If new mediums are the driving force of new messages, that leaves us with an inevitable desire to ponder; what will these new messages be, and how will new mediums for example, virtual reality headsets, enable their conveyance to the world?
Interestingly, it’s worth considering that these machines aren’t actually conceptually, or even practically, all that new. In fact, immersive ‘goggles’ are nearly a century old, yet new technological innovations and the R&D power that companies like Samsung, Facebook, Sony, and Microsoft all posses have enabled generational advances that can finally make the medium a viable one, commercially speaking and in the eyes of the consumer.
More importantly, even more so in this day and age, is the internet embracing this technology. Having been Kickstarter’d by consumers, which almost warrants its own post, and the software being open source by nature enables anyone with the hardware to theoretically develop whatever they want for it. Despite Oculus’ buyout by Facebook, the momentum generated by the online community has ensured the relevance of the tech for some time, regardless of the company’s controversial move. This cultural stranglehold on entertainment is consolidated by announcements from many other large tech companies regarding their own iterations.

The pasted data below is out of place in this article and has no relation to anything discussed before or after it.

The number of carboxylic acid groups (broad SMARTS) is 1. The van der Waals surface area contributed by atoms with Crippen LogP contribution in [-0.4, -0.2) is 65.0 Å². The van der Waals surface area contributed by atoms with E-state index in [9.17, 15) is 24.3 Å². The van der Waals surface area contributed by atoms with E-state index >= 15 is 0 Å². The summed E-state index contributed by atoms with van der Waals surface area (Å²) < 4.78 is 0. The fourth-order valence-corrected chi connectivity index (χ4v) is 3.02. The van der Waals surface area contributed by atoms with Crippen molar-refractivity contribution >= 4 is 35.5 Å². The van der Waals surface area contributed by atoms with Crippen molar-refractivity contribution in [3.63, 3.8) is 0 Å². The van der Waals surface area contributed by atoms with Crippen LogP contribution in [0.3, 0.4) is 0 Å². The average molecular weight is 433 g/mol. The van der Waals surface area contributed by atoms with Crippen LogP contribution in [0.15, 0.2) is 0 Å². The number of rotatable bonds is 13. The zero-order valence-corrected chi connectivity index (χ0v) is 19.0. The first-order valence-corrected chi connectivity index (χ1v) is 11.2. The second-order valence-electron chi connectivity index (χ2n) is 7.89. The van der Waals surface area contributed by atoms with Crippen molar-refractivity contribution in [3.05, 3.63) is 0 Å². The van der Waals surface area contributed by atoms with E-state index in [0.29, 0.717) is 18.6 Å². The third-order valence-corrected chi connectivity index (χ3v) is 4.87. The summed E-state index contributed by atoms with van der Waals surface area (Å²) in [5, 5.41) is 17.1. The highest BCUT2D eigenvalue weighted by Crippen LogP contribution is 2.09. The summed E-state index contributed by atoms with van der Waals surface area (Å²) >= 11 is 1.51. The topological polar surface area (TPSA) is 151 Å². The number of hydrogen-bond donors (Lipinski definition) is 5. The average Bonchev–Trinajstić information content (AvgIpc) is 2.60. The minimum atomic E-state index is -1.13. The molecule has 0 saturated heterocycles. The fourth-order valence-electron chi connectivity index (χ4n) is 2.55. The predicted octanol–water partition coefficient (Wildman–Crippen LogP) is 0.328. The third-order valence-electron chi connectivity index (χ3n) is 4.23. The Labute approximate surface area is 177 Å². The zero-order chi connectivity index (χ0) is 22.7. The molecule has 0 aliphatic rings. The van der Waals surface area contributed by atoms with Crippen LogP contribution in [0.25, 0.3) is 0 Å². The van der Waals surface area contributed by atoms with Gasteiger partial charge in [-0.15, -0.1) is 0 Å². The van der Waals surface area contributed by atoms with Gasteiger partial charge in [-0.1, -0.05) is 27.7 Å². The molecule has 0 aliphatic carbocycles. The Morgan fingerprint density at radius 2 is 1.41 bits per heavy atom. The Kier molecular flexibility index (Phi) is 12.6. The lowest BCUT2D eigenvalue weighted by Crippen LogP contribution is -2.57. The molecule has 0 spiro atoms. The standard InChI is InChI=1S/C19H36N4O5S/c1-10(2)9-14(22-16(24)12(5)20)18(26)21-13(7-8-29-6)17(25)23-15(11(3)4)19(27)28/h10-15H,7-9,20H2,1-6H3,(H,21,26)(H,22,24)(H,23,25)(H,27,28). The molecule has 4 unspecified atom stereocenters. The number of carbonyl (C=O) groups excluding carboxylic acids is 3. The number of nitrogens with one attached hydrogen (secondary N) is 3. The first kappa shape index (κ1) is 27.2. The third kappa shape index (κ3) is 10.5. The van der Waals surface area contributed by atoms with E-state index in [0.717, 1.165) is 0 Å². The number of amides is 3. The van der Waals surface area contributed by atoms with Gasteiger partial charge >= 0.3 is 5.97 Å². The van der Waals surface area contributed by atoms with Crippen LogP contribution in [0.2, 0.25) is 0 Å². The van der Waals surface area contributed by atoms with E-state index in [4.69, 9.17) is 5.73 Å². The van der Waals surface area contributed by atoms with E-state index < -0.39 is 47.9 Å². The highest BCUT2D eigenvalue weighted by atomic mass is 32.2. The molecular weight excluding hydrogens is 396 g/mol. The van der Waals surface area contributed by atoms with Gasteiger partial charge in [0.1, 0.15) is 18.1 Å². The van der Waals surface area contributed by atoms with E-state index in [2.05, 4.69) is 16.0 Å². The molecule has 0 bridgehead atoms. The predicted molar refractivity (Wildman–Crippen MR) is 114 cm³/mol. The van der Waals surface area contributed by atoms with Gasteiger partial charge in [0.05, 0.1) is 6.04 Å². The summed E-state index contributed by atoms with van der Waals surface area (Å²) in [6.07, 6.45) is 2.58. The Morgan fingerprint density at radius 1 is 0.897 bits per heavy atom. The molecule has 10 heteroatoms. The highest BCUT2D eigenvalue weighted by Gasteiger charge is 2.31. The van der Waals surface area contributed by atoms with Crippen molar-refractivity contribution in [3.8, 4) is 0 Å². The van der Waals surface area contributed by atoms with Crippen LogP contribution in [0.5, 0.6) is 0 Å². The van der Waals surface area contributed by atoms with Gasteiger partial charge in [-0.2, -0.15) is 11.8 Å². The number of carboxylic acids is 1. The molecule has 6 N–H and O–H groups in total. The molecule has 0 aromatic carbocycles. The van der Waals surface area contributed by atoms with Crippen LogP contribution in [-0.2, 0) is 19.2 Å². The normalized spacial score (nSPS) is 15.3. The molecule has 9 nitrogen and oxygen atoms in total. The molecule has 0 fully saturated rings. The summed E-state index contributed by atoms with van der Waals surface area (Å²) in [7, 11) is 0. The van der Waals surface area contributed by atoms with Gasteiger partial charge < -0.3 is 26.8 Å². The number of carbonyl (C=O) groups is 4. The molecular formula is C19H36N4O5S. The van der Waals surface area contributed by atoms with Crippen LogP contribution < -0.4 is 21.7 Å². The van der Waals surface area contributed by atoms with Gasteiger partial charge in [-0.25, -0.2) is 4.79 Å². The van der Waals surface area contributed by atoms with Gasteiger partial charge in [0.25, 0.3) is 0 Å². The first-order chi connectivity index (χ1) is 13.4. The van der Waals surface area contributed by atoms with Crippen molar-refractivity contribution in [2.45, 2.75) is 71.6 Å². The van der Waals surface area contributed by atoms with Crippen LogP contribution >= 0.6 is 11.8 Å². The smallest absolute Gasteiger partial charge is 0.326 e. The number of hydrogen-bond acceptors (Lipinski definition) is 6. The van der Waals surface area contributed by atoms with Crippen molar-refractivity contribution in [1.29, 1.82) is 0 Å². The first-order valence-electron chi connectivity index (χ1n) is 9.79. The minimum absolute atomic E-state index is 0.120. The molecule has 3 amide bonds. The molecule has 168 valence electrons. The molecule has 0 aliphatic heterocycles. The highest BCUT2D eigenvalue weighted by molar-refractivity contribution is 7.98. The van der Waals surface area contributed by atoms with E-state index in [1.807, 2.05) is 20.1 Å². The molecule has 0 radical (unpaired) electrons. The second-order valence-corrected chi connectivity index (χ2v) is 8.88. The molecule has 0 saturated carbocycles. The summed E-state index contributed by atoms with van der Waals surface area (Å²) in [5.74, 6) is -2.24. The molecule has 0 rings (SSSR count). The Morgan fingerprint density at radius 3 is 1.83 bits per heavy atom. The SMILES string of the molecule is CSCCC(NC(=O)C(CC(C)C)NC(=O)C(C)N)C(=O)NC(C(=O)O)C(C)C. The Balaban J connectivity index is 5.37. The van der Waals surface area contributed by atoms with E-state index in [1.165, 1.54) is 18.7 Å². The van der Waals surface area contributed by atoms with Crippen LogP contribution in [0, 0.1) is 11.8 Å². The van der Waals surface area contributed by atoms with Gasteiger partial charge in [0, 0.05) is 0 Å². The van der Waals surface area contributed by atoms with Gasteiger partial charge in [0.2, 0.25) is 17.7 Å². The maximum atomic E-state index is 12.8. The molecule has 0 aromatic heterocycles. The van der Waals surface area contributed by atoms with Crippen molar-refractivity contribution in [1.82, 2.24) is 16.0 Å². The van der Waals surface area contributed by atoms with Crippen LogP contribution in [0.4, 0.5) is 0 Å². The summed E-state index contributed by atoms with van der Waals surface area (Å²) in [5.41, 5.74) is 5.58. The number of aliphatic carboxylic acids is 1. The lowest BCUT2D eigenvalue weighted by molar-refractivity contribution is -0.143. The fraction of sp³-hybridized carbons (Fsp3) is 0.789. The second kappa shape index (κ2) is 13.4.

The ‘message’ of this medium can be looked at from its past time in the spotlight or its current status. Decades ago, the experience promised by innovators was of total immersion and boundless possibilities. This perception fizzled away as consumers engagement with these ambitious early devises was sullied by disappointing execution. Cost coupled with poor hardware and software, very limited adoption rate, and goofy appearance turned the solid idea into squandered reality, and like many promising aspirations in the world of entertainment, faded largely from public eye.
The re-invigoration of the medium is much more capable than the early proof-of-concepts, and while still a sizable monetary investment for developers, the retail versions will ultimately be more affordable. Additionally, the content already available shows the culminated effect of the new-age tech resulting in an experience that can truly immerse an audience into a whole new world they themselves can create with freely available tools.
The message is still of endless possibilities, but this time around it mightn’t be a far cry from reality.